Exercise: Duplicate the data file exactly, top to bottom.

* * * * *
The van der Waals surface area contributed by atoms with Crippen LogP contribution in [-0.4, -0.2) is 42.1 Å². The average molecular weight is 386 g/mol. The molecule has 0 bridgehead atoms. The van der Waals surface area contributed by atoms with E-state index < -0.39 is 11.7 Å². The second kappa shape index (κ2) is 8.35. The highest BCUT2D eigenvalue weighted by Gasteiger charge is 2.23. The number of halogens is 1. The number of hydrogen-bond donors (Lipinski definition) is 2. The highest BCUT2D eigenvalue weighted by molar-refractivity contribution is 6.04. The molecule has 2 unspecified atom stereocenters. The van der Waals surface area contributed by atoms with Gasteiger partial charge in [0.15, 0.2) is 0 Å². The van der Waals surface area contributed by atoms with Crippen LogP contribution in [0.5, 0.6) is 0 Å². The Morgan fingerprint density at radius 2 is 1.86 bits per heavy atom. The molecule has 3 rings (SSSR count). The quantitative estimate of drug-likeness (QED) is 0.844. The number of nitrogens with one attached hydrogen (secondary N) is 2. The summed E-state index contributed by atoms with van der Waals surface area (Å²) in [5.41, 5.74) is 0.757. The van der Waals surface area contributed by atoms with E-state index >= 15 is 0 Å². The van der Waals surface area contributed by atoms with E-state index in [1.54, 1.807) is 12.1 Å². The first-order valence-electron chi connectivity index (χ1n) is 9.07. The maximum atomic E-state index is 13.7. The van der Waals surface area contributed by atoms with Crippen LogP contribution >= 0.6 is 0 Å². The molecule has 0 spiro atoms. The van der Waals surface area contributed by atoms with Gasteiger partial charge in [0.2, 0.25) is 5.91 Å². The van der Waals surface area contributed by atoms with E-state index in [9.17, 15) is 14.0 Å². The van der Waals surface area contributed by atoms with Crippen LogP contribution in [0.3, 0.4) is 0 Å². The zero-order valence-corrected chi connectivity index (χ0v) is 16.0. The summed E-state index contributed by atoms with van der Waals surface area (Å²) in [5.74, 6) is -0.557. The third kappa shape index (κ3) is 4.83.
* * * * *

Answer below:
The van der Waals surface area contributed by atoms with Crippen LogP contribution in [-0.4, -0.2) is 42.1 Å². The average molecular weight is 386 g/mol. The molecule has 0 bridgehead atoms. The van der Waals surface area contributed by atoms with E-state index < -0.39 is 11.7 Å². The second kappa shape index (κ2) is 8.35. The highest BCUT2D eigenvalue weighted by Gasteiger charge is 2.23. The number of halogens is 1. The number of hydrogen-bond donors (Lipinski definition) is 2. The highest BCUT2D eigenvalue weighted by molar-refractivity contribution is 6.04. The molecule has 2 unspecified atom stereocenters. The van der Waals surface area contributed by atoms with Gasteiger partial charge in [0.15, 0.2) is 0 Å². The van der Waals surface area contributed by atoms with Crippen LogP contribution in [0.5, 0.6) is 0 Å². The Morgan fingerprint density at radius 2 is 1.86 bits per heavy atom. The molecule has 3 rings (SSSR count). The quantitative estimate of drug-likeness (QED) is 0.844. The number of nitrogens with one attached hydrogen (secondary N) is 2. The summed E-state index contributed by atoms with van der Waals surface area (Å²) in [5.41, 5.74) is 0.757. The van der Waals surface area contributed by atoms with E-state index >= 15 is 0 Å². The van der Waals surface area contributed by atoms with E-state index in [1.54, 1.807) is 12.1 Å². The first-order valence-electron chi connectivity index (χ1n) is 9.07. The maximum atomic E-state index is 13.7. The van der Waals surface area contributed by atoms with Crippen LogP contribution >= 0.6 is 0 Å². The molecule has 0 spiro atoms. The van der Waals surface area contributed by atoms with Gasteiger partial charge in [0.2, 0.25) is 5.91 Å². The van der Waals surface area contributed by atoms with E-state index in [9.17, 15) is 14.0 Å². The van der Waals surface area contributed by atoms with Crippen LogP contribution in [0.3, 0.4) is 0 Å². The zero-order valence-corrected chi connectivity index (χ0v) is 16.0. The summed E-state index contributed by atoms with van der Waals surface area (Å²) in [5.74, 6) is -0.557. The third kappa shape index (κ3) is 4.83.